In The Field
Update from a Human Rights Lawyer in Training
Dear Family and Friends,
Happy Valentine's Day! On this day of love, I thought I would take a moment to update you on my life in New York. In sum, I'm happy, healthy, and headed in an exciting direction!
After finishing an enriching first year of law school, I left New York to head to the Middle East, where I lived in Palestine for three months. I began by visiting two of closest friends from my college years, Alex and Andy (Hemphill, PLC '10), who were teaching at the Pioneers Baccalaureate School (PBS), and English private school in the North of Palestine (Quick plug: if you know people who want to teach abroad and who have completed college, have them consider PBS).
Last summer, I interned at Defense for Children International-Palestine (DCI-P). DCI-P is a children's rights organization working throughout the entirety of the occupied territory: West Bank, East Jerusalem and Gaza. I worked on the issue of children in military detention. Nearly all the children were boys and most were arrested for alleged stone throwing. The military justice system subjects children to many human rights abuses, including verbal and physical abuse and frequently solitary confinement, and does not provide any measure of proper procedure in the military courts. It is no way to treat a child. Here is a link to an interactive story about children's experiences in military prison. Some of writing will be published in a report that should be released soon! If interested, let me know and I will pass the report along.
I came to Palestine through Palestine Works, a summer legal fellowship that brings about two dozen law students to the region to work on diverse areas of social justice. Over the summer, my parents visited me. Along with Alex, we traveled throughout the West Bank and Israel. It was a great trip!
Mom, Dad and I on top of the Mount of Olives in Jerusalem
I returned to New York, where I live in Crown Heights, Brooklyn and began my second year of law school at NYU. This year, I am doing my practical experience in a clinic, where I get to work on real life legal situation under the supervision of practicing lawyers. I am in the human rights clinic, the Global Justice Clinic (GJC), where I work on issues of racial justice.
This fall, my clinic project was on the topic of police brutality. Although just 13.2% of our country’s population is Black, more than 33% of the unarmed civilians killed by officers in 2015 were African American. Our clinic put together a written submission on the topic from an international human rights perspective. The submission in support of a hearing before the Inter-American Commission on Human Rights on the topic of police violence against Black Americans. At the hearing, family members of victims testified, and it was incredibly powerful. You can watch the hearing here and start at 6:30.
(The submission is monstrous, so I attached the shorter version to this email that we submitted to the UN Working Group of Experts on People of African Descent.)
This winter, I first visited Zoe (PLC '13) in Ecuador, where she has been living for the past six months and running a vegetarian restaurant. This trip was the first time the four of us had been together for 18 months, and we had a great time. (Note on Zoe: she will be coming back to the United States in March and will first visit me in New York).
Then, I went on a weeklong refugee rights trip to Amman Jordan with International Refugee Assistance Project (IRAP). I attached a summary of my trip to Jordan, if you want to learn more. I would encourage you to watch this beautifully made story, The Waypoint, on refugees made my the Washington Post last month to learn more about the current situation of refugees in Europe.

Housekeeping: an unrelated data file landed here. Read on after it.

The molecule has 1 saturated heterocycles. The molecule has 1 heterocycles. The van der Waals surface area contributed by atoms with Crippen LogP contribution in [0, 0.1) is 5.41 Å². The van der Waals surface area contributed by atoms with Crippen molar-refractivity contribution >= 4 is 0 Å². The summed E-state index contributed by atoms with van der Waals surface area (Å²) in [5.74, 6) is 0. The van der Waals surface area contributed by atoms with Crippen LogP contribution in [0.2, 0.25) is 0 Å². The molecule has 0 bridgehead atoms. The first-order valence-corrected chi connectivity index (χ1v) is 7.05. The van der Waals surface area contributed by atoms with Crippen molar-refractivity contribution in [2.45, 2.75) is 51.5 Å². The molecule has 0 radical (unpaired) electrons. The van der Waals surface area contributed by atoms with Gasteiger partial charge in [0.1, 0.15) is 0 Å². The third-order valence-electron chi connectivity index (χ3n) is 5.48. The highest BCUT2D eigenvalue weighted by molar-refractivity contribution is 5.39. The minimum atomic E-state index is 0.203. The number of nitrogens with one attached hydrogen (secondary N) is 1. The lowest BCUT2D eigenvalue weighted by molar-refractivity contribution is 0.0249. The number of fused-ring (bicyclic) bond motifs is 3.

Through the student group chapter of IRAP, which I am a chapter leader of this year, I am on a team that represents an Iraqi woman and her family who are seeking to come to the United States as refugees. They live in hiding in Iraq fearing for their lives after being kidnapped and beaten because her sister was a translator for the U.S. Army in Iraq. It is a very scary situation for them, and we are doing our best to get them to safety as quickly as possible.
This spring, I am continuing my work on racial justice. GJC is now partnering with Sadie Nash Leadership Project in Newark, NJ to put together a town hall for women and girls to express their experiences of human rights violations in their lives. Here is an example of a past town hall that was held in New York. It is incredibly powerful to hear the lived experiences of these young women of color, unfortunately, so different from my own.
In addition to GJC, I am working on directed research with Carol Gilligan, a feminist developmental psychologist who has written on girls moral development. Her famous book was In a Different Voice published in the 1980's. I am working on an article for publication about the transformative nature of interviewing in human rights lawyering.
This summer, I will at Brooklyn's Legal Aid Society-Juvenile Rights Project, where I will be interviewing kids in abuse and neglect cases. I am excited to continue my work on children's rights in my own backyard. My life stays busy, so I have only been back to Denver once for 5 days last summer. I hope to be there in May for two weeks, and maybe can see some of you all!
Beyond school and travel, I am keeping up my yoga practice, training for the women's half marathon in Central Park in April, and making most of my own food. Like my mom, I am baking my own bread and brewing my own kombucha!
While longer than I expected, I hope this gives a good introduction to my world as a human rights lawyer in training! Please follow up with questions, reflections and stories of your own.
Sending love to you all!